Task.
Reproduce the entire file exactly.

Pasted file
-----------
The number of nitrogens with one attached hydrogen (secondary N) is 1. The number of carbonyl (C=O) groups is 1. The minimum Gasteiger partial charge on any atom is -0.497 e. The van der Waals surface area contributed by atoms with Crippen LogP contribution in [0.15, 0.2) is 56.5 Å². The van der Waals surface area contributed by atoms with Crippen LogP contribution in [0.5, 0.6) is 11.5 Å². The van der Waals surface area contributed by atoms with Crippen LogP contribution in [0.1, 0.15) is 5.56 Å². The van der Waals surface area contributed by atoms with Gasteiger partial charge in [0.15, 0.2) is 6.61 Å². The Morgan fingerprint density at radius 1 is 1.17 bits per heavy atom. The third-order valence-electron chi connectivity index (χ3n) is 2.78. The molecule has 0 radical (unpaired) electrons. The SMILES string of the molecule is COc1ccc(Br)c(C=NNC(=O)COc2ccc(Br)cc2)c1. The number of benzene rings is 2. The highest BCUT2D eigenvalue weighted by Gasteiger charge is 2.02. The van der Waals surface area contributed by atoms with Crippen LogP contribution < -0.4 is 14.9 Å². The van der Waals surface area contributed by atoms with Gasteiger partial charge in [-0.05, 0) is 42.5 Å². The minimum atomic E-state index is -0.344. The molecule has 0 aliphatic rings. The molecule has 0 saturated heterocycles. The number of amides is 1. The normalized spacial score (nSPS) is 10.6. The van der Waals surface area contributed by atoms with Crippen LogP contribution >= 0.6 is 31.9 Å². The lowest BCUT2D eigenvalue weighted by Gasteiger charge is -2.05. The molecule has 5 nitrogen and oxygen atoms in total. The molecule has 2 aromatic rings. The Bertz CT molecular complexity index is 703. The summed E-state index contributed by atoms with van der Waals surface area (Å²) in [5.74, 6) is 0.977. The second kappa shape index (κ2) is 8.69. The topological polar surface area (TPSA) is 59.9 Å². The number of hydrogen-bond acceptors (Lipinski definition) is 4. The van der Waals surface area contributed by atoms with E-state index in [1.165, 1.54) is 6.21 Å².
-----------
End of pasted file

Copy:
The number of nitrogens with one attached hydrogen (secondary N) is 1. The number of carbonyl (C=O) groups is 1. The minimum Gasteiger partial charge on any atom is -0.497 e. The van der Waals surface area contributed by atoms with Crippen LogP contribution in [0.15, 0.2) is 56.5 Å². The van der Waals surface area contributed by atoms with Crippen LogP contribution in [0.5, 0.6) is 11.5 Å². The van der Waals surface area contributed by atoms with Crippen LogP contribution in [0.1, 0.15) is 5.56 Å². The van der Waals surface area contributed by atoms with Gasteiger partial charge in [0.15, 0.2) is 6.61 Å². The Morgan fingerprint density at radius 1 is 1.17 bits per heavy atom. The third-order valence-electron chi connectivity index (χ3n) is 2.78. The molecule has 0 radical (unpaired) electrons. The SMILES string of the molecule is COc1ccc(Br)c(C=NNC(=O)COc2ccc(Br)cc2)c1. The number of benzene rings is 2. The highest BCUT2D eigenvalue weighted by Gasteiger charge is 2.02. The van der Waals surface area contributed by atoms with Crippen LogP contribution < -0.4 is 14.9 Å². The van der Waals surface area contributed by atoms with Gasteiger partial charge in [-0.05, 0) is 42.5 Å². The minimum atomic E-state index is -0.344. The molecule has 0 aliphatic rings. The molecule has 0 saturated heterocycles. The number of amides is 1. The normalized spacial score (nSPS) is 10.6. The van der Waals surface area contributed by atoms with Crippen LogP contribution >= 0.6 is 31.9 Å². The lowest BCUT2D eigenvalue weighted by Gasteiger charge is -2.05. The molecule has 5 nitrogen and oxygen atoms in total. The molecule has 2 aromatic rings. The Bertz CT molecular complexity index is 703. The summed E-state index contributed by atoms with van der Waals surface area (Å²) in [5.74, 6) is 0.977. The second kappa shape index (κ2) is 8.69. The topological polar surface area (TPSA) is 59.9 Å². The number of hydrogen-bond acceptors (Lipinski definition) is 4. The van der Waals surface area contributed by atoms with E-state index in [1.165, 1.54) is 6.21 Å².